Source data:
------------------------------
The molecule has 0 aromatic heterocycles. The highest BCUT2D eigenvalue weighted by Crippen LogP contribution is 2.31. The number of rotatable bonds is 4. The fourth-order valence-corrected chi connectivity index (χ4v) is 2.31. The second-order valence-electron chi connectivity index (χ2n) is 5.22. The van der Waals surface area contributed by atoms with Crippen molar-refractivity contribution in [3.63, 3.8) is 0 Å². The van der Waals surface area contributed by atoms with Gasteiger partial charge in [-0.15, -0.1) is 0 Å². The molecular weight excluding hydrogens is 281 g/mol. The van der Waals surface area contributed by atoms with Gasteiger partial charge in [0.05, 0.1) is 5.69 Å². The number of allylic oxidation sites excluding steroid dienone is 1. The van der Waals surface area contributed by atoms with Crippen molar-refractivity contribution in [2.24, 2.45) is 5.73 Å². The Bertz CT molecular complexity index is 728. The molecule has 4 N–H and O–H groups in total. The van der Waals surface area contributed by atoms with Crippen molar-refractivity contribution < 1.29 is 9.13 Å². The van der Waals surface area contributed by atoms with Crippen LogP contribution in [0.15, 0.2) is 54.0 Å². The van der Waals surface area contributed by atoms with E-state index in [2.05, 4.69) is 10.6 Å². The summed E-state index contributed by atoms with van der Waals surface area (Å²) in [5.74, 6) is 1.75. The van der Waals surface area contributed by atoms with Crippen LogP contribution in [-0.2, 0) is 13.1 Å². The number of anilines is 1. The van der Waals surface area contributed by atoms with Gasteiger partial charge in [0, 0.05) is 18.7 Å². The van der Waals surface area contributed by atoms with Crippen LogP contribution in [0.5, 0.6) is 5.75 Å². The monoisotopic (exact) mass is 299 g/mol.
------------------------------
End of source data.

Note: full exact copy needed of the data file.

The molecule has 0 aromatic heterocycles. The highest BCUT2D eigenvalue weighted by Crippen LogP contribution is 2.31. The number of rotatable bonds is 4. The fourth-order valence-corrected chi connectivity index (χ4v) is 2.31. The second-order valence-electron chi connectivity index (χ2n) is 5.22. The van der Waals surface area contributed by atoms with Crippen molar-refractivity contribution in [3.63, 3.8) is 0 Å². The van der Waals surface area contributed by atoms with Gasteiger partial charge in [-0.15, -0.1) is 0 Å². The molecular weight excluding hydrogens is 281 g/mol. The van der Waals surface area contributed by atoms with Gasteiger partial charge in [0.05, 0.1) is 5.69 Å². The number of allylic oxidation sites excluding steroid dienone is 1. The van der Waals surface area contributed by atoms with Crippen molar-refractivity contribution in [2.24, 2.45) is 5.73 Å². The Bertz CT molecular complexity index is 728. The molecule has 4 N–H and O–H groups in total. The van der Waals surface area contributed by atoms with Crippen molar-refractivity contribution < 1.29 is 9.13 Å². The van der Waals surface area contributed by atoms with Crippen LogP contribution in [0.15, 0.2) is 54.0 Å². The van der Waals surface area contributed by atoms with E-state index in [2.05, 4.69) is 10.6 Å². The summed E-state index contributed by atoms with van der Waals surface area (Å²) in [5.74, 6) is 1.75. The van der Waals surface area contributed by atoms with Crippen LogP contribution in [-0.2, 0) is 13.1 Å². The number of anilines is 1. The van der Waals surface area contributed by atoms with Gasteiger partial charge in [0, 0.05) is 18.7 Å². The van der Waals surface area contributed by atoms with Crippen LogP contribution in [0.5, 0.6) is 5.75 Å². The monoisotopic (exact) mass is 299 g/mol.